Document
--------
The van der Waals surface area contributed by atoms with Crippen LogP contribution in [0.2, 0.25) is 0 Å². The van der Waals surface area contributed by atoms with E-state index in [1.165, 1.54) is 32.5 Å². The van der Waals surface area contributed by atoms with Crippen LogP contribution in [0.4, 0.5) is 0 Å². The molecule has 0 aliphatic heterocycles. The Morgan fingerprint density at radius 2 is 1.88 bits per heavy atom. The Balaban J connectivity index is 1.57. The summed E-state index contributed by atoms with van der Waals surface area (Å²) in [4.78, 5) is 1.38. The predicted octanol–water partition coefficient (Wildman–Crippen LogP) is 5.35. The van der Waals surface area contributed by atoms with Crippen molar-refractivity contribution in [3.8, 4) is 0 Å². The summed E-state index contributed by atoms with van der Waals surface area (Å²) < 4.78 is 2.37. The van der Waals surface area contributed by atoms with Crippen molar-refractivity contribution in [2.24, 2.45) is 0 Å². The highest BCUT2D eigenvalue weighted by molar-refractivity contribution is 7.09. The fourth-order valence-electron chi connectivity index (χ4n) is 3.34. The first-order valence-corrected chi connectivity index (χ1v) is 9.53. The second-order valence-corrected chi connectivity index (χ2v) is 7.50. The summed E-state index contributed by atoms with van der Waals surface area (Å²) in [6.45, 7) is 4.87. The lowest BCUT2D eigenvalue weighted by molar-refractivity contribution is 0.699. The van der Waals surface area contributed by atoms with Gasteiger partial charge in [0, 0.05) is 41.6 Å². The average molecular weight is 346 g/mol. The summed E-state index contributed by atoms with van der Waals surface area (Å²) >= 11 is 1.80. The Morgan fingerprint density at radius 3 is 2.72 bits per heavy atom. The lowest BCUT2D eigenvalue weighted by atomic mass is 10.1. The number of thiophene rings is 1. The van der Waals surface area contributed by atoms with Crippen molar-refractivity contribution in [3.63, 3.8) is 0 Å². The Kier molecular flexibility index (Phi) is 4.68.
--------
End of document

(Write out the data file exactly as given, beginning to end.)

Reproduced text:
The van der Waals surface area contributed by atoms with Crippen LogP contribution in [0.2, 0.25) is 0 Å². The van der Waals surface area contributed by atoms with E-state index in [1.165, 1.54) is 32.5 Å². The van der Waals surface area contributed by atoms with Crippen LogP contribution in [0.4, 0.5) is 0 Å². The molecule has 0 aliphatic heterocycles. The Morgan fingerprint density at radius 2 is 1.88 bits per heavy atom. The Balaban J connectivity index is 1.57. The summed E-state index contributed by atoms with van der Waals surface area (Å²) in [4.78, 5) is 1.38. The predicted octanol–water partition coefficient (Wildman–Crippen LogP) is 5.35. The van der Waals surface area contributed by atoms with Crippen molar-refractivity contribution in [3.8, 4) is 0 Å². The summed E-state index contributed by atoms with van der Waals surface area (Å²) < 4.78 is 2.37. The van der Waals surface area contributed by atoms with Crippen molar-refractivity contribution in [2.24, 2.45) is 0 Å². The highest BCUT2D eigenvalue weighted by molar-refractivity contribution is 7.09. The fourth-order valence-electron chi connectivity index (χ4n) is 3.34. The first-order valence-corrected chi connectivity index (χ1v) is 9.53. The second-order valence-corrected chi connectivity index (χ2v) is 7.50. The summed E-state index contributed by atoms with van der Waals surface area (Å²) in [6.45, 7) is 4.87. The lowest BCUT2D eigenvalue weighted by molar-refractivity contribution is 0.699. The van der Waals surface area contributed by atoms with Gasteiger partial charge in [0, 0.05) is 41.6 Å². The average molecular weight is 346 g/mol. The summed E-state index contributed by atoms with van der Waals surface area (Å²) >= 11 is 1.80. The Morgan fingerprint density at radius 3 is 2.72 bits per heavy atom. The lowest BCUT2D eigenvalue weighted by atomic mass is 10.1. The number of thiophene rings is 1. The van der Waals surface area contributed by atoms with Crippen molar-refractivity contribution in [3.63, 3.8) is 0 Å². The Kier molecular flexibility index (Phi) is 4.68.